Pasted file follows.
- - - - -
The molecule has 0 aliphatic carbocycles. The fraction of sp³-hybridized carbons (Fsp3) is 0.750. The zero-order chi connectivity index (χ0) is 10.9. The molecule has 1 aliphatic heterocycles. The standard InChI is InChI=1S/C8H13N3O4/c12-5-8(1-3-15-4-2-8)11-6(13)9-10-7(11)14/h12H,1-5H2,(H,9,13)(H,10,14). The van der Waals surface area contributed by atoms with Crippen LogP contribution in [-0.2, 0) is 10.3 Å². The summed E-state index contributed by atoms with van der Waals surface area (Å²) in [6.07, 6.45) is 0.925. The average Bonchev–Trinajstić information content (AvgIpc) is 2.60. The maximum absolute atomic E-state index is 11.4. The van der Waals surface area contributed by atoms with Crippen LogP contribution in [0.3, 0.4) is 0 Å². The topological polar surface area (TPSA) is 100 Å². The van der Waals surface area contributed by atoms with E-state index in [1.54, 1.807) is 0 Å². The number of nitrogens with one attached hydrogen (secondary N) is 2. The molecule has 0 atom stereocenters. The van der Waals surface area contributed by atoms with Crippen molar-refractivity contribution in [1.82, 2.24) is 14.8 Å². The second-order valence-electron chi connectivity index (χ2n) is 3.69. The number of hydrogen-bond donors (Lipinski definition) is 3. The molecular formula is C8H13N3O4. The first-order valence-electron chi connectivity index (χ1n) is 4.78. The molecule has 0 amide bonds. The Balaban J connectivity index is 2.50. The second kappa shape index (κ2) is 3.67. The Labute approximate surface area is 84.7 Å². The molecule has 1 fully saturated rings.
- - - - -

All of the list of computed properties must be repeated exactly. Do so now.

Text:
The molecule has 0 aliphatic carbocycles. The fraction of sp³-hybridized carbons (Fsp3) is 0.750. The zero-order chi connectivity index (χ0) is 10.9. The molecule has 1 aliphatic heterocycles. The standard InChI is InChI=1S/C8H13N3O4/c12-5-8(1-3-15-4-2-8)11-6(13)9-10-7(11)14/h12H,1-5H2,(H,9,13)(H,10,14). The van der Waals surface area contributed by atoms with Crippen LogP contribution in [-0.2, 0) is 10.3 Å². The summed E-state index contributed by atoms with van der Waals surface area (Å²) in [6.07, 6.45) is 0.925. The average Bonchev–Trinajstić information content (AvgIpc) is 2.60. The maximum absolute atomic E-state index is 11.4. The van der Waals surface area contributed by atoms with Crippen LogP contribution in [0.3, 0.4) is 0 Å². The topological polar surface area (TPSA) is 100 Å². The van der Waals surface area contributed by atoms with E-state index in [1.54, 1.807) is 0 Å². The number of nitrogens with one attached hydrogen (secondary N) is 2. The molecule has 0 atom stereocenters. The van der Waals surface area contributed by atoms with Crippen molar-refractivity contribution in [1.82, 2.24) is 14.8 Å². The second-order valence-electron chi connectivity index (χ2n) is 3.69. The number of hydrogen-bond donors (Lipinski definition) is 3. The molecular formula is C8H13N3O4. The first-order valence-electron chi connectivity index (χ1n) is 4.78. The molecule has 0 amide bonds. The Balaban J connectivity index is 2.50. The second kappa shape index (κ2) is 3.67. The Labute approximate surface area is 84.7 Å². The molecule has 1 fully saturated rings.